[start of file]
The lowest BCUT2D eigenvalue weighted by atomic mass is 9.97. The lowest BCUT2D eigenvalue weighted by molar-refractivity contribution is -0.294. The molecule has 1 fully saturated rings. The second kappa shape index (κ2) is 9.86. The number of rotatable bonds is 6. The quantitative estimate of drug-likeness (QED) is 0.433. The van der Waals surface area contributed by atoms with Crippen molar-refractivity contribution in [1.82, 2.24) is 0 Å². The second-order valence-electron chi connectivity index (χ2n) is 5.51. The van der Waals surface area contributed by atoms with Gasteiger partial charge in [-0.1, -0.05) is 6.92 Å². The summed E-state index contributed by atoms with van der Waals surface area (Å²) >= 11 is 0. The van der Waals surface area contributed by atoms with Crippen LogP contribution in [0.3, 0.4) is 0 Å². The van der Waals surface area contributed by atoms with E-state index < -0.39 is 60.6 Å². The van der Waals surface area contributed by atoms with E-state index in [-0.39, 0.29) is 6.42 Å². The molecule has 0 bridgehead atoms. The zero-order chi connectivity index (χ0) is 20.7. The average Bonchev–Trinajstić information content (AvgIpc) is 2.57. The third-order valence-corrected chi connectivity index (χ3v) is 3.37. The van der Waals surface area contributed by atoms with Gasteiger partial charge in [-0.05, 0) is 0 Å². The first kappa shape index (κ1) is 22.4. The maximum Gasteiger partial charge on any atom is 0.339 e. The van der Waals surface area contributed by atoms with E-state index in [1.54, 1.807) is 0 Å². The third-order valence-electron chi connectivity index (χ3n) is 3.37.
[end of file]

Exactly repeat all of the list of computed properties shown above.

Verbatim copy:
The lowest BCUT2D eigenvalue weighted by atomic mass is 9.97. The lowest BCUT2D eigenvalue weighted by molar-refractivity contribution is -0.294. The molecule has 1 fully saturated rings. The second kappa shape index (κ2) is 9.86. The number of rotatable bonds is 6. The quantitative estimate of drug-likeness (QED) is 0.433. The van der Waals surface area contributed by atoms with Crippen molar-refractivity contribution in [1.82, 2.24) is 0 Å². The second-order valence-electron chi connectivity index (χ2n) is 5.51. The van der Waals surface area contributed by atoms with Gasteiger partial charge in [-0.1, -0.05) is 6.92 Å². The summed E-state index contributed by atoms with van der Waals surface area (Å²) >= 11 is 0. The van der Waals surface area contributed by atoms with Crippen LogP contribution in [0.3, 0.4) is 0 Å². The van der Waals surface area contributed by atoms with E-state index < -0.39 is 60.6 Å². The van der Waals surface area contributed by atoms with E-state index in [-0.39, 0.29) is 6.42 Å². The molecule has 0 bridgehead atoms. The zero-order chi connectivity index (χ0) is 20.7. The average Bonchev–Trinajstić information content (AvgIpc) is 2.57. The third-order valence-corrected chi connectivity index (χ3v) is 3.37. The van der Waals surface area contributed by atoms with Gasteiger partial charge in [-0.05, 0) is 0 Å². The first kappa shape index (κ1) is 22.4. The maximum Gasteiger partial charge on any atom is 0.339 e. The van der Waals surface area contributed by atoms with E-state index in [1.54, 1.807) is 0 Å². The third-order valence-electron chi connectivity index (χ3n) is 3.37.